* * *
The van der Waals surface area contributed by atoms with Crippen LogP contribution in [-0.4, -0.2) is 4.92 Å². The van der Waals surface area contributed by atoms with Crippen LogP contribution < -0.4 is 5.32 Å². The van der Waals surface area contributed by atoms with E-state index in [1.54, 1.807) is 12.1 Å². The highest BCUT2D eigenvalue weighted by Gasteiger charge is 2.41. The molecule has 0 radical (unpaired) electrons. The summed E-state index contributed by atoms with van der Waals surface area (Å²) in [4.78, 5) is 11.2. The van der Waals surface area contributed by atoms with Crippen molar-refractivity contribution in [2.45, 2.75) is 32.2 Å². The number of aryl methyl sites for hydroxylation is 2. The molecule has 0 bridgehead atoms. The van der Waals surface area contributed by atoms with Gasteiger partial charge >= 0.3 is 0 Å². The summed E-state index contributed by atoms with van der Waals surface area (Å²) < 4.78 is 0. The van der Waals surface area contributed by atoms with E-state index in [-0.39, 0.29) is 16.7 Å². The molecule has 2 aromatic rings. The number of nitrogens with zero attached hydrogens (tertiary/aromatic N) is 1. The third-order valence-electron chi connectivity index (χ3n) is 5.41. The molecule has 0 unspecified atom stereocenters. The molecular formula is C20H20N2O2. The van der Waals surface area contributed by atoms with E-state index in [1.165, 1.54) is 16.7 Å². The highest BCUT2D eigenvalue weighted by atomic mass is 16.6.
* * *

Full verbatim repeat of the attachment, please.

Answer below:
The van der Waals surface area contributed by atoms with Crippen LogP contribution in [-0.4, -0.2) is 4.92 Å². The van der Waals surface area contributed by atoms with Crippen LogP contribution < -0.4 is 5.32 Å². The van der Waals surface area contributed by atoms with E-state index in [1.54, 1.807) is 12.1 Å². The highest BCUT2D eigenvalue weighted by Gasteiger charge is 2.41. The molecule has 0 radical (unpaired) electrons. The summed E-state index contributed by atoms with van der Waals surface area (Å²) in [4.78, 5) is 11.2. The van der Waals surface area contributed by atoms with Crippen molar-refractivity contribution in [2.45, 2.75) is 32.2 Å². The number of aryl methyl sites for hydroxylation is 2. The molecule has 0 bridgehead atoms. The van der Waals surface area contributed by atoms with Gasteiger partial charge >= 0.3 is 0 Å². The summed E-state index contributed by atoms with van der Waals surface area (Å²) < 4.78 is 0. The van der Waals surface area contributed by atoms with E-state index in [-0.39, 0.29) is 16.7 Å². The molecule has 2 aromatic rings. The number of nitrogens with zero attached hydrogens (tertiary/aromatic N) is 1. The third-order valence-electron chi connectivity index (χ3n) is 5.41. The molecule has 0 unspecified atom stereocenters. The molecular formula is C20H20N2O2. The van der Waals surface area contributed by atoms with E-state index in [1.165, 1.54) is 16.7 Å². The highest BCUT2D eigenvalue weighted by atomic mass is 16.6.